JAKARTA (Reuters) – Indonesia’s popular anti-graft agency will be left “paralysed” if police follow through with threats to name all its senior commissioners as suspects in various criminal cases, an agency official warned on Thursday.
The police last month named Bambang Widjojanto, deputy chief of the Corruption Eradication Commission (KPK), a suspect in a 2010 perjury case and are currently investigating complaints against the remaining three commissioners.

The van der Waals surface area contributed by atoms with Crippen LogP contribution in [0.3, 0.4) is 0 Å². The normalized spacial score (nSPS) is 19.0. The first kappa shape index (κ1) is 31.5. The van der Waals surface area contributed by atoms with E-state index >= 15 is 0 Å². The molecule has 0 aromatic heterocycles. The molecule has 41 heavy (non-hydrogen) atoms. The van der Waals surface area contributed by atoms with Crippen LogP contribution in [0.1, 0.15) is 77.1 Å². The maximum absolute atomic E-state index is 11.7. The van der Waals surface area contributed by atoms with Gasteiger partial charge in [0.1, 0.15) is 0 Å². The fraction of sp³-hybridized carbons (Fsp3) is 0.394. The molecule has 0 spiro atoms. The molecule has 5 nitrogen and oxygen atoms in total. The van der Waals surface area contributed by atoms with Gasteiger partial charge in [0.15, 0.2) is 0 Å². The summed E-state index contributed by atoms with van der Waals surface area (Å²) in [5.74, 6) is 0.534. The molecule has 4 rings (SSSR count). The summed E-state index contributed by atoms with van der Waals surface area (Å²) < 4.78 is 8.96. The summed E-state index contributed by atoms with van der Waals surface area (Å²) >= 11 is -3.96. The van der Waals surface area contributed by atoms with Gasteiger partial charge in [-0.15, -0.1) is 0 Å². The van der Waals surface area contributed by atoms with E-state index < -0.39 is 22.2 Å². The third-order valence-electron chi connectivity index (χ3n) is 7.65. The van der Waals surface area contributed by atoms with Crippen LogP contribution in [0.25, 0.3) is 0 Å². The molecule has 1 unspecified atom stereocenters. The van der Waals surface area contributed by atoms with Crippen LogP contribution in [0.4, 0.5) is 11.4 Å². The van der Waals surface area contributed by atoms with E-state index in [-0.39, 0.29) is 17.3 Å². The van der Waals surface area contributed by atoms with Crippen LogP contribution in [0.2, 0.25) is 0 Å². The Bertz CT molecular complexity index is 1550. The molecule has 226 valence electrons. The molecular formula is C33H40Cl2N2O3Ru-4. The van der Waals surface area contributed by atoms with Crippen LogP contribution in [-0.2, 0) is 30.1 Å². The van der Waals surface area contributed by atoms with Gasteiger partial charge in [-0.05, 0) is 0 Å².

The move has ramped up tension between the two rival law enforcement agencies and prompted public outrage over what many consider a blow to anti-graft efforts in Southeast Asia’s biggest economy.
Activists have rallied in support of the KPK, calling police actions a blow to the fledgling anti-graft movement in a country that consistently ranks among the most corrupt in the world, according to Transparency International.
“If the leaders of the KPK are named suspects one by one … it is a fact that the KPK will be paralysed,” Johan Budi, deputy of chief of the agency’s corruption prevention unit, told reporters.